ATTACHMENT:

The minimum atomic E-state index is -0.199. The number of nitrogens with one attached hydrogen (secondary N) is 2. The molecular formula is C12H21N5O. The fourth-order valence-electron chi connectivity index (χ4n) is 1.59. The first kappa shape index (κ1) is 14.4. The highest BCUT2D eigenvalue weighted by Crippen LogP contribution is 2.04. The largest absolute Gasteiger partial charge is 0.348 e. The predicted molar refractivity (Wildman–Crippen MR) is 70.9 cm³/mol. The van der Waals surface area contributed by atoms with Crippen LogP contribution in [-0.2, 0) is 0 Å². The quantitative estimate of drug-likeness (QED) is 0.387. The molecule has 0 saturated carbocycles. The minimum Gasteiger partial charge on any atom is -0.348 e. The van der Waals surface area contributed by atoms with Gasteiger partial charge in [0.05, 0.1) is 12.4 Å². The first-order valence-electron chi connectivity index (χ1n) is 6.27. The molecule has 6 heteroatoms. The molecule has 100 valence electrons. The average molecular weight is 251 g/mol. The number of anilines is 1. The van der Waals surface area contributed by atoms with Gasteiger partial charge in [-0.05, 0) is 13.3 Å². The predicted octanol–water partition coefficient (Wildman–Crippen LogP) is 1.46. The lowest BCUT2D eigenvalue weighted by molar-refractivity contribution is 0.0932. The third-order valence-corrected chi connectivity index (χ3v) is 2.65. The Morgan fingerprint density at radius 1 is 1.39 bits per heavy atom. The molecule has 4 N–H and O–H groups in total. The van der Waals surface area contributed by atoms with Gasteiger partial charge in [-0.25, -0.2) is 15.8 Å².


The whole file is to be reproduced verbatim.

The minimum atomic E-state index is -0.199. The number of nitrogens with one attached hydrogen (secondary N) is 2. The molecular formula is C12H21N5O. The fourth-order valence-electron chi connectivity index (χ4n) is 1.59. The first kappa shape index (κ1) is 14.4. The highest BCUT2D eigenvalue weighted by Crippen LogP contribution is 2.04. The largest absolute Gasteiger partial charge is 0.348 e. The predicted molar refractivity (Wildman–Crippen MR) is 70.9 cm³/mol. The van der Waals surface area contributed by atoms with Crippen LogP contribution in [-0.2, 0) is 0 Å². The quantitative estimate of drug-likeness (QED) is 0.387. The molecule has 0 saturated carbocycles. The minimum Gasteiger partial charge on any atom is -0.348 e. The van der Waals surface area contributed by atoms with Gasteiger partial charge in [0.05, 0.1) is 12.4 Å². The first-order valence-electron chi connectivity index (χ1n) is 6.27. The molecule has 6 heteroatoms. The molecule has 100 valence electrons. The average molecular weight is 251 g/mol. The number of anilines is 1. The van der Waals surface area contributed by atoms with Gasteiger partial charge in [-0.05, 0) is 13.3 Å². The predicted octanol–water partition coefficient (Wildman–Crippen LogP) is 1.46. The lowest BCUT2D eigenvalue weighted by molar-refractivity contribution is 0.0932. The third-order valence-corrected chi connectivity index (χ3v) is 2.65. The Morgan fingerprint density at radius 1 is 1.39 bits per heavy atom. The molecule has 4 N–H and O–H groups in total. The van der Waals surface area contributed by atoms with Gasteiger partial charge in [-0.25, -0.2) is 15.8 Å².